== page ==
Research is all about being the first, but commercialization is all about repeatability, not just many times but every single time. This was one of the key takeaways from the Transitioning Research From Academia to Industry panel during the National Robotics Initiative Foundational Research in Robotics PI Meeting on March 10 2021. I had the pleasure of moderating a discussion between Lael Odhner, Co-Founder of RightHand Robotics, Andrea Thomaz, Co-Founder/CEO of Diligent Robotics and Assoc Prof at UTexas Austin, and Kel Guerin, Co-Founder/CIO of READY Robotics.
RightHand Robotics, Diligent Robotics and READY Robotics are young robotics startups that have all transitioned from the ICorps program and SBIR grant funding into becoming venture backed robotics startups. RightHand Robotics was founded in 2014 and is a Boston based company that specializes in robotics manipulation. It is spun out of work performed for the DARPA Autonomous Robotics Manipulation program and has since raised more than $34.3 million from investors that include Maniv Mobility, Playground and Menlo Ventures.
Diligent Robotics is based in Austin where they design and build robots like Moxi that assist clinical staff with routine activities so they can focus on caring for patients. Diligent Robotics is the youngest startup, founded in 2017 and having raised $15.8 million so far from investors that include True Ventures and Ubiquity Ventures. Andrea Thomaz maintains her position at UTexas Austin but has taken leave to focus on Diligent Robotics.
READY Robotics creates unique solutions that remove the barriers faced by small manufacturers when adopting robotic automation. Founded in 2016, and headquartered in Columbus, Ohio, the company has raised more than $41.8 million with investors that include Drive Capital and Canaan Capital. READY Robotics enables manufacturers to more easily deploy robots to the factory floor through a patented technology platform that combines a very easy to use programming interface and plug’n’play hardware. This enables small to medium sized manufacturers to be more competitive through the use of industrial robots.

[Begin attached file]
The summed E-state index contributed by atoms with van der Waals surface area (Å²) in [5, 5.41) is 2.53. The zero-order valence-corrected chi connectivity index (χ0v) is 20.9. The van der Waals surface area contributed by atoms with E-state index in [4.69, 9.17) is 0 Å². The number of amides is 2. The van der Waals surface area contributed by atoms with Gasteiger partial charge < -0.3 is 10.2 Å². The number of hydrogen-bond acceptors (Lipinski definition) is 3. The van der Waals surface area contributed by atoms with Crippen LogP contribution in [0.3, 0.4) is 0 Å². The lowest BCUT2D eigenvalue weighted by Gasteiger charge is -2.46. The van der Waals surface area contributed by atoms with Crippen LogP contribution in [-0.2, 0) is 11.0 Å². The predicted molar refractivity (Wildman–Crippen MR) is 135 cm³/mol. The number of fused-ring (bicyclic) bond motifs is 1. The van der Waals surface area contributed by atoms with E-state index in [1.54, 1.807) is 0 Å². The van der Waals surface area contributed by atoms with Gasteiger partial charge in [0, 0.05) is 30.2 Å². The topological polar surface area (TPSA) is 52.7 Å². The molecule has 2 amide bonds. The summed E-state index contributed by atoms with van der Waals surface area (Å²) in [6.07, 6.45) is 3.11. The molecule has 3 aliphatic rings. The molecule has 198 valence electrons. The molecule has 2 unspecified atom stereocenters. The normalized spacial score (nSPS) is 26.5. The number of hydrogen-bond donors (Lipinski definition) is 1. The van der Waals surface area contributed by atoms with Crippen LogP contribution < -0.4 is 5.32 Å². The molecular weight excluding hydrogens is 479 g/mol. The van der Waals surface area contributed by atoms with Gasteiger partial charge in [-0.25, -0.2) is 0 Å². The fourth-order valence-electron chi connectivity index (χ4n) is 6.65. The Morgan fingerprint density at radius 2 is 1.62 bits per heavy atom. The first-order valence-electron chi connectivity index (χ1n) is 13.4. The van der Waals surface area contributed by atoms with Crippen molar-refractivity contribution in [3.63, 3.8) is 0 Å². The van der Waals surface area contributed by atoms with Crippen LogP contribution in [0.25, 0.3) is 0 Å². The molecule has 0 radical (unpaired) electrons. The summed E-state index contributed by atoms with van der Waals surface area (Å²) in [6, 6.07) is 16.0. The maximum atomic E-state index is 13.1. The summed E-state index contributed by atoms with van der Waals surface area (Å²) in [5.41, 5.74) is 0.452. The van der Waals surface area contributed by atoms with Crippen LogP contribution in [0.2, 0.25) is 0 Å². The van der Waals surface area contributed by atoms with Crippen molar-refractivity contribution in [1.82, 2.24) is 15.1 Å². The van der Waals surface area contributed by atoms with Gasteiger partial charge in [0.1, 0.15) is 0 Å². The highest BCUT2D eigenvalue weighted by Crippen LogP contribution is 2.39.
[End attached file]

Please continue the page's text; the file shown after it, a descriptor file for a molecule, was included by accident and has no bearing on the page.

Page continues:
To summarize the conversation into 8 key takeaways for startups.
- Research is primarily involved in developing a prototype (works once), whereas commercialization requires a product (works every time). Robustness and reliability are essential features of whatever you build.
- The customer development focus of the ICorps program speeds up the commercialization process, by forcing you into the field to talk face to face with potential customers and deeply explore their issues.
- Don’t lead with the robot! Get comfortable talking to people and learn to speak the language your customers use. Your job is to solve their problem, not persuade them to use your technology.
- The faster you can deeply embed yourself with your first customers, the faster you attain the critical knowledge that lets you define your product’s essential features, that the majority of your customers will need, from the merely ‘nice to have’ features or ‘one off’ ideas that can be misdirection.
- Team building is your biggest challenge, as many roles you will need to hire for are outside of your own experience. Conduct preparatory interviews with experts in an area that you don’t know, so that you learn what real expertize looks like, what questions to ask and what skillsets to look for.
- There is a lack of robotics skill sets in the marketplace so learn to look for transferable skills from other disciplines.
- It is actually easy to get to ‘yes’, but the real trick is knowing when to say ‘no’. In other words, don’t create or agree to bad contracts or term sheets, just for the sake of getting an agreement, considering it a ‘loss leader’. Focus on the agreements that make repeatable business sense for your company.
- Utilize the resources of your university, the accelerators, alumni funds, tech transfer departments, laboratories, experts and testing facilities.
And for robotics startups that don’t have immediate access to universities, then robotics clusters can provide similar assistance. From large clusters like RoboValley in Odense, MassRobotics in Boston and Silicon Valley Robotics which have startup programs, space and prototyping equipment, to smaller robotics clusters that can still provide a connection point to other resources.